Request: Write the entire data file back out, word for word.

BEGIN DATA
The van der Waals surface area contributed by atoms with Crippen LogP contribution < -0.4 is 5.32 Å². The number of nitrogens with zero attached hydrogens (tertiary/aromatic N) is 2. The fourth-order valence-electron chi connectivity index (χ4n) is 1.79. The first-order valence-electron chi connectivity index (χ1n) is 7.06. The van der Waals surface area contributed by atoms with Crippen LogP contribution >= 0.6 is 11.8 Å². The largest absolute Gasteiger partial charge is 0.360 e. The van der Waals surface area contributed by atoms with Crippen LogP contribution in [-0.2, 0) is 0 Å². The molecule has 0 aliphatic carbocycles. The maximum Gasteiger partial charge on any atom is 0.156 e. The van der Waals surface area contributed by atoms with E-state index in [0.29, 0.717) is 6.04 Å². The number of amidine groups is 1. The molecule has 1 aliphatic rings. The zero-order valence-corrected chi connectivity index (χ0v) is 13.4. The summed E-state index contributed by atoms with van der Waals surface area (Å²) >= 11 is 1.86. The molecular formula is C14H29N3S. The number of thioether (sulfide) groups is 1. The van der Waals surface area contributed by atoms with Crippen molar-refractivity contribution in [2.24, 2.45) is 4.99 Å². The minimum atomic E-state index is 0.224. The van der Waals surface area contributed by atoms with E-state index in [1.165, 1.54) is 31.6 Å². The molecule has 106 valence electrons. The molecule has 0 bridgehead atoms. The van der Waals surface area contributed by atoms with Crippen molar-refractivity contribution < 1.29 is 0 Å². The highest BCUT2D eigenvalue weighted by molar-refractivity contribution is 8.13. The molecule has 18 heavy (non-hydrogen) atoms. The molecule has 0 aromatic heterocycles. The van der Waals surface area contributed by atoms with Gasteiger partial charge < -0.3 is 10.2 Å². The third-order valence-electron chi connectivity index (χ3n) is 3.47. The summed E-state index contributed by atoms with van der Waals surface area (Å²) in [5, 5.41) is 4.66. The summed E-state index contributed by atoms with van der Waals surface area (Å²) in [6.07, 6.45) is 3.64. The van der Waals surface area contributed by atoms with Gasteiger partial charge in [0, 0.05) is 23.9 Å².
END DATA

The van der Waals surface area contributed by atoms with Crippen LogP contribution < -0.4 is 5.32 Å². The number of nitrogens with zero attached hydrogens (tertiary/aromatic N) is 2. The fourth-order valence-electron chi connectivity index (χ4n) is 1.79. The first-order valence-electron chi connectivity index (χ1n) is 7.06. The van der Waals surface area contributed by atoms with Crippen LogP contribution >= 0.6 is 11.8 Å². The largest absolute Gasteiger partial charge is 0.360 e. The van der Waals surface area contributed by atoms with Crippen LogP contribution in [-0.2, 0) is 0 Å². The molecule has 0 aliphatic carbocycles. The maximum Gasteiger partial charge on any atom is 0.156 e. The van der Waals surface area contributed by atoms with E-state index in [0.29, 0.717) is 6.04 Å². The number of amidine groups is 1. The molecule has 1 aliphatic rings. The zero-order valence-corrected chi connectivity index (χ0v) is 13.4. The summed E-state index contributed by atoms with van der Waals surface area (Å²) >= 11 is 1.86. The molecular formula is C14H29N3S. The number of thioether (sulfide) groups is 1. The van der Waals surface area contributed by atoms with Crippen molar-refractivity contribution in [2.24, 2.45) is 4.99 Å². The minimum atomic E-state index is 0.224. The van der Waals surface area contributed by atoms with E-state index in [1.165, 1.54) is 31.6 Å². The molecule has 106 valence electrons. The molecule has 0 bridgehead atoms. The van der Waals surface area contributed by atoms with Crippen molar-refractivity contribution < 1.29 is 0 Å². The highest BCUT2D eigenvalue weighted by molar-refractivity contribution is 8.13. The molecule has 18 heavy (non-hydrogen) atoms. The molecule has 0 aromatic heterocycles. The van der Waals surface area contributed by atoms with Gasteiger partial charge < -0.3 is 10.2 Å². The third-order valence-electron chi connectivity index (χ3n) is 3.47. The summed E-state index contributed by atoms with van der Waals surface area (Å²) in [5, 5.41) is 4.66. The summed E-state index contributed by atoms with van der Waals surface area (Å²) in [6.07, 6.45) is 3.64. The van der Waals surface area contributed by atoms with Gasteiger partial charge in [0, 0.05) is 23.9 Å².